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Managing mineral nutrition for hydroponically grown crops is essential for maximizing crop productivity and quality. Deficiency symptoms can occur when there are insufficient nutrient concentrations in solution. However, it is also possible to observe deficiency symptoms even when there is a sufficient concentration in the nutrient solution due to nutrient antagonisms. This article will focus on the relationship between potassium (K), calcium (Ca) and magnesium (Mg).

Understanding K, Ca and Mg

The relationship between K, Ca and Mg is an important one for hydroponic operations. To understand how to manage the relationship between these nutrients it is important to review a little bit of their chemistry. When fertilizer salts are dissolved into solution, the salts dissociate, and nutrients are available in their charged ionic form. All three of these nutrients — K, Ca and Mg — are all positively charged ions, or cations. Furthermore, in their ionic state they have a similar charge or valance. K is missing one electron and is a monovalent cation (K+). Ca and Mg are missing two electrons and are divalent cations (Ca2+ and Mg2+). In addition to their ionic charge and valance, Ca and Mg nutrients are all taken mass flow when water is taken up by plants. Due to the similar chemical properties of these elements, as well as some being taken up by the same processes, these nutrients can compete with one another.

Developing antagonisms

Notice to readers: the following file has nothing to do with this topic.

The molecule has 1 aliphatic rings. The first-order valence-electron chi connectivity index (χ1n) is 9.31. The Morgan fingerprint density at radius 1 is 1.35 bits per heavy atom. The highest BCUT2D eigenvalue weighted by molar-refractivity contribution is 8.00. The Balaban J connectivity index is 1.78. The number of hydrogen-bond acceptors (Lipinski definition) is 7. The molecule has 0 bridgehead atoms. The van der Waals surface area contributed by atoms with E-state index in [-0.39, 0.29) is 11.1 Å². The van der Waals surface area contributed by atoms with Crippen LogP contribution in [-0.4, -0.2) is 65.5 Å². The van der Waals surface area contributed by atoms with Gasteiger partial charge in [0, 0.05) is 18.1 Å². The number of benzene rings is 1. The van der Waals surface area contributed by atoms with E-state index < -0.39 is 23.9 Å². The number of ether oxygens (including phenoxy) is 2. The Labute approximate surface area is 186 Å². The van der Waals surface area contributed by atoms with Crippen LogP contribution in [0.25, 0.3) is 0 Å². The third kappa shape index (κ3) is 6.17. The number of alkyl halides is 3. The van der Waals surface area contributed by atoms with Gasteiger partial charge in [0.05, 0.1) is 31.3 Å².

A nutrient antagonism is when an excessive concentration of one nutrient inhibits the uptake of another. Since K, Ca and Mg have similar properties, and are taken up in a similar fashion, too much of one nutrient can inhibit the uptake of another nutrient. For example, if the concentration of Ca gets too high, it can impede the uptake of Mg. Or if the K concentration gets too high, Ca uptake can be inhibited. The ideal ratio of K:Ca:Mg to each other in hydroponic nutrient solutions to avoid uptake varies a bit, but is usually three to five parts K and Ca to one part Mg (3-5K:3-5Ca:1Mg). However, this tends to vary with plants. For example, lettuce and leafy greens do well when Ca and K are balanced with each other. Fruiting crops do well with a greater proportion of K.

Antagonism-induced nutrient deficiencies can cause a variety of hydroponic food crop disorders, ultimately reducing productivity and marketability in crops. For example, a K deficiency in tomatoes can results in yellow shoulders, where fruits do not fully ripen. A Ca deficiency in tomatoes and peppers can result in blossom end rot and produces fruits with necrotic portions of fruit where the calyx or petals of the flower were attached, whereas Ca deficiencies in lettuce and other leafy greens can cause marginal necrosis or “tip burn” on leaves. Finally, Mg deficiencies cause chlorosis on leaves and, while commonly observed on tomato plants, it is most problematic for basil.

Creating and maintaining a balance